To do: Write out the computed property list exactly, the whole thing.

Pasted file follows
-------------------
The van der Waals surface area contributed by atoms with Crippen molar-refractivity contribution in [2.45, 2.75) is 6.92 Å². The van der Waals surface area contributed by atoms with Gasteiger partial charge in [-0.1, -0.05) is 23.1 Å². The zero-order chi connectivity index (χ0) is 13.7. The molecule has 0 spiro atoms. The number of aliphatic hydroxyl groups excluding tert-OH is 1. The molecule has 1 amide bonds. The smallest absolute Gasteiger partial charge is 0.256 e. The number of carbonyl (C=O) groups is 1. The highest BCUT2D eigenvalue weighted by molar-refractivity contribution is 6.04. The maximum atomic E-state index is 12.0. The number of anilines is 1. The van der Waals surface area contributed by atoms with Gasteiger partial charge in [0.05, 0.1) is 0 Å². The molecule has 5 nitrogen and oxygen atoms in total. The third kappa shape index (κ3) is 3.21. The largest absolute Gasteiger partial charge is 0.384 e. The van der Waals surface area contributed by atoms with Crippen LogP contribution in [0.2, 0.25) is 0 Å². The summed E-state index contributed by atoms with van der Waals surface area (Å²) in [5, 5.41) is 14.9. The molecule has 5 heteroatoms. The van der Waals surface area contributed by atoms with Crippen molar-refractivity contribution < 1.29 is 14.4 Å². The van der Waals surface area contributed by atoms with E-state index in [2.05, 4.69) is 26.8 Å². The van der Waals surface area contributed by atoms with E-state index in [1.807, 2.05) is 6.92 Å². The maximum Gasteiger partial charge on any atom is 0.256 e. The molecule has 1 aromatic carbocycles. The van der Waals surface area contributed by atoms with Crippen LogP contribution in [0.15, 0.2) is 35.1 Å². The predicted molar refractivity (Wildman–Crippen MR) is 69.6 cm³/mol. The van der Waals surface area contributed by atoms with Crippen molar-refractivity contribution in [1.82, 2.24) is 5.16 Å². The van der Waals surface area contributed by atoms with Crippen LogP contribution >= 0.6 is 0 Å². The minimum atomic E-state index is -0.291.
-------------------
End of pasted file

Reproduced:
The van der Waals surface area contributed by atoms with Crippen molar-refractivity contribution in [2.45, 2.75) is 6.92 Å². The van der Waals surface area contributed by atoms with Gasteiger partial charge in [-0.1, -0.05) is 23.1 Å². The zero-order chi connectivity index (χ0) is 13.7. The molecule has 0 spiro atoms. The number of aliphatic hydroxyl groups excluding tert-OH is 1. The molecule has 1 amide bonds. The smallest absolute Gasteiger partial charge is 0.256 e. The number of carbonyl (C=O) groups is 1. The highest BCUT2D eigenvalue weighted by molar-refractivity contribution is 6.04. The maximum atomic E-state index is 12.0. The number of anilines is 1. The van der Waals surface area contributed by atoms with Gasteiger partial charge in [0.05, 0.1) is 0 Å². The molecule has 5 nitrogen and oxygen atoms in total. The third kappa shape index (κ3) is 3.21. The largest absolute Gasteiger partial charge is 0.384 e. The van der Waals surface area contributed by atoms with Crippen LogP contribution in [0.2, 0.25) is 0 Å². The summed E-state index contributed by atoms with van der Waals surface area (Å²) in [5, 5.41) is 14.9. The molecule has 5 heteroatoms. The van der Waals surface area contributed by atoms with Crippen molar-refractivity contribution < 1.29 is 14.4 Å². The van der Waals surface area contributed by atoms with E-state index in [2.05, 4.69) is 26.8 Å². The van der Waals surface area contributed by atoms with E-state index in [1.807, 2.05) is 6.92 Å². The maximum Gasteiger partial charge on any atom is 0.256 e. The molecule has 1 aromatic carbocycles. The van der Waals surface area contributed by atoms with Crippen LogP contribution in [0.15, 0.2) is 35.1 Å². The predicted molar refractivity (Wildman–Crippen MR) is 69.6 cm³/mol. The van der Waals surface area contributed by atoms with Crippen molar-refractivity contribution in [1.82, 2.24) is 5.16 Å². The van der Waals surface area contributed by atoms with Crippen LogP contribution >= 0.6 is 0 Å². The minimum atomic E-state index is -0.291.